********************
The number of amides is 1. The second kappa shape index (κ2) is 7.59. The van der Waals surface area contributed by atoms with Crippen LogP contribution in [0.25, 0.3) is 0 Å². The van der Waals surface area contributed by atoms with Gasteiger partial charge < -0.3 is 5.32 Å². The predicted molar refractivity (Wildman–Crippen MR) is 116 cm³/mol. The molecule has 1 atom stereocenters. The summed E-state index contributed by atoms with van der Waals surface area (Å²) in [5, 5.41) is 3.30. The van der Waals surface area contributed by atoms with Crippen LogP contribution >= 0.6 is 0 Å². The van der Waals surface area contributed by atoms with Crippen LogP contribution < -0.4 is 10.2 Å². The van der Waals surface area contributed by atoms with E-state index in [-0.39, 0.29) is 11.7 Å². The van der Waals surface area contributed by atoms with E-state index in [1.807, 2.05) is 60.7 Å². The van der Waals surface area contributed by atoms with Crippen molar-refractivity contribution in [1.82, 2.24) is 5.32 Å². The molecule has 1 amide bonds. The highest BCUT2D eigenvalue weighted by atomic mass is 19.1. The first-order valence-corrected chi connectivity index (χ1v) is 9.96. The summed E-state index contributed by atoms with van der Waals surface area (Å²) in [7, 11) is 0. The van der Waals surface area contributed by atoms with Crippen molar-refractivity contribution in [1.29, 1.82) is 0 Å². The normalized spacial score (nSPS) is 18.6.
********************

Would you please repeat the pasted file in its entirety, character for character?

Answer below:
The number of amides is 1. The second kappa shape index (κ2) is 7.59. The van der Waals surface area contributed by atoms with Crippen LogP contribution in [0.25, 0.3) is 0 Å². The van der Waals surface area contributed by atoms with Gasteiger partial charge < -0.3 is 5.32 Å². The predicted molar refractivity (Wildman–Crippen MR) is 116 cm³/mol. The molecule has 1 atom stereocenters. The summed E-state index contributed by atoms with van der Waals surface area (Å²) in [5, 5.41) is 3.30. The van der Waals surface area contributed by atoms with Crippen LogP contribution >= 0.6 is 0 Å². The van der Waals surface area contributed by atoms with Crippen LogP contribution < -0.4 is 10.2 Å². The van der Waals surface area contributed by atoms with E-state index in [-0.39, 0.29) is 11.7 Å². The van der Waals surface area contributed by atoms with E-state index in [1.807, 2.05) is 60.7 Å². The van der Waals surface area contributed by atoms with Crippen molar-refractivity contribution in [1.82, 2.24) is 5.32 Å². The molecule has 1 amide bonds. The highest BCUT2D eigenvalue weighted by atomic mass is 19.1. The first-order valence-corrected chi connectivity index (χ1v) is 9.96. The summed E-state index contributed by atoms with van der Waals surface area (Å²) in [7, 11) is 0. The van der Waals surface area contributed by atoms with Crippen molar-refractivity contribution in [1.29, 1.82) is 0 Å². The normalized spacial score (nSPS) is 18.6.